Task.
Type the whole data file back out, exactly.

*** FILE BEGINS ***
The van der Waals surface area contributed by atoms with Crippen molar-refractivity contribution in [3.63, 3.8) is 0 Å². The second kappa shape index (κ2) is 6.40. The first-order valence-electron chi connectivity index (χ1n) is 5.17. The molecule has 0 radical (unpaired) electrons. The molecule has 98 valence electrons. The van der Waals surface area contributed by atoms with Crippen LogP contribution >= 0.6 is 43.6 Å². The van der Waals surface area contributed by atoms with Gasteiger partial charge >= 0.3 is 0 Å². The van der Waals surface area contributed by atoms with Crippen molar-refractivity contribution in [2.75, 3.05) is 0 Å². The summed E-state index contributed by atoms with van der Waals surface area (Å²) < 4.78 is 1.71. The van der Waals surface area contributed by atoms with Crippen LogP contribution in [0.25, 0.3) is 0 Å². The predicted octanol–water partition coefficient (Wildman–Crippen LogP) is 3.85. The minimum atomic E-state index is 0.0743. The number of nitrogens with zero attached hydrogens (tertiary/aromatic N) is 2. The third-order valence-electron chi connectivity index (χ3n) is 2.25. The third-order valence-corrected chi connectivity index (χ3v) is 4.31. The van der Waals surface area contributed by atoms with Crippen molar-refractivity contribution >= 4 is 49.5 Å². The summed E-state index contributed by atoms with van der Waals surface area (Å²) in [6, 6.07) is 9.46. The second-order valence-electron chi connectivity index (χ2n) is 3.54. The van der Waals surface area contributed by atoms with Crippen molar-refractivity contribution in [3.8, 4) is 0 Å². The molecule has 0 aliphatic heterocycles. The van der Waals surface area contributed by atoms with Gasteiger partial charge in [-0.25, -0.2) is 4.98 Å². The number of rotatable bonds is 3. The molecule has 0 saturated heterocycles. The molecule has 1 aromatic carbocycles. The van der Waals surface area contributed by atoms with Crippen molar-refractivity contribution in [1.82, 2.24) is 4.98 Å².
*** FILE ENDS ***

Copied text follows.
The van der Waals surface area contributed by atoms with Crippen molar-refractivity contribution in [3.63, 3.8) is 0 Å². The second kappa shape index (κ2) is 6.40. The first-order valence-electron chi connectivity index (χ1n) is 5.17. The molecule has 0 radical (unpaired) electrons. The molecule has 98 valence electrons. The van der Waals surface area contributed by atoms with Crippen LogP contribution >= 0.6 is 43.6 Å². The van der Waals surface area contributed by atoms with Gasteiger partial charge >= 0.3 is 0 Å². The van der Waals surface area contributed by atoms with Crippen molar-refractivity contribution in [2.75, 3.05) is 0 Å². The summed E-state index contributed by atoms with van der Waals surface area (Å²) < 4.78 is 1.71. The van der Waals surface area contributed by atoms with Crippen LogP contribution in [0.25, 0.3) is 0 Å². The predicted octanol–water partition coefficient (Wildman–Crippen LogP) is 3.85. The minimum atomic E-state index is 0.0743. The number of nitrogens with zero attached hydrogens (tertiary/aromatic N) is 2. The third-order valence-electron chi connectivity index (χ3n) is 2.25. The third-order valence-corrected chi connectivity index (χ3v) is 4.31. The van der Waals surface area contributed by atoms with Crippen molar-refractivity contribution >= 4 is 49.5 Å². The summed E-state index contributed by atoms with van der Waals surface area (Å²) in [6, 6.07) is 9.46. The second-order valence-electron chi connectivity index (χ2n) is 3.54. The van der Waals surface area contributed by atoms with Crippen molar-refractivity contribution in [3.8, 4) is 0 Å². The molecule has 0 aliphatic heterocycles. The van der Waals surface area contributed by atoms with Gasteiger partial charge in [-0.25, -0.2) is 4.98 Å². The number of rotatable bonds is 3. The molecule has 0 saturated heterocycles. The molecule has 1 aromatic carbocycles. The van der Waals surface area contributed by atoms with Crippen molar-refractivity contribution in [1.82, 2.24) is 4.98 Å².